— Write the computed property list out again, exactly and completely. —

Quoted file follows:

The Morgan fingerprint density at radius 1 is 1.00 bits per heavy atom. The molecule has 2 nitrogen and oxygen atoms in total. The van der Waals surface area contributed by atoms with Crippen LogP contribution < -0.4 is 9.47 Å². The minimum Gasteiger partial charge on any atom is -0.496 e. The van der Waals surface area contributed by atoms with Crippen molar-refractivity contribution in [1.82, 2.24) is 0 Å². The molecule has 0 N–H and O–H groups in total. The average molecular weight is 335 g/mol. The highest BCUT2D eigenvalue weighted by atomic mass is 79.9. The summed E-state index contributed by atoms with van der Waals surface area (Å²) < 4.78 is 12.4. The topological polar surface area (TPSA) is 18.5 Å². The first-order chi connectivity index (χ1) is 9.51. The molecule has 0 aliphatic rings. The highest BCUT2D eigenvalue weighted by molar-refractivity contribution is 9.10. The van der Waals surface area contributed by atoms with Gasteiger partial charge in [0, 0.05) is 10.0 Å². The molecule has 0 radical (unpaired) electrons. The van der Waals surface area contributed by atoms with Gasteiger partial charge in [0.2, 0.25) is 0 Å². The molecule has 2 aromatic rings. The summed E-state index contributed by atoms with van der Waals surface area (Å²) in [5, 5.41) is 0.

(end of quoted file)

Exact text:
The Morgan fingerprint density at radius 1 is 1.00 bits per heavy atom. The molecule has 2 nitrogen and oxygen atoms in total. The van der Waals surface area contributed by atoms with Crippen LogP contribution < -0.4 is 9.47 Å². The minimum Gasteiger partial charge on any atom is -0.496 e. The van der Waals surface area contributed by atoms with Crippen molar-refractivity contribution in [1.82, 2.24) is 0 Å². The molecule has 0 N–H and O–H groups in total. The average molecular weight is 335 g/mol. The highest BCUT2D eigenvalue weighted by atomic mass is 79.9. The summed E-state index contributed by atoms with van der Waals surface area (Å²) < 4.78 is 12.4. The topological polar surface area (TPSA) is 18.5 Å². The first-order chi connectivity index (χ1) is 9.51. The molecule has 0 aliphatic rings. The highest BCUT2D eigenvalue weighted by molar-refractivity contribution is 9.10. The van der Waals surface area contributed by atoms with Gasteiger partial charge in [0, 0.05) is 10.0 Å². The molecule has 0 radical (unpaired) electrons. The van der Waals surface area contributed by atoms with Gasteiger partial charge in [0.2, 0.25) is 0 Å². The molecule has 2 aromatic rings. The summed E-state index contributed by atoms with van der Waals surface area (Å²) in [5, 5.41) is 0.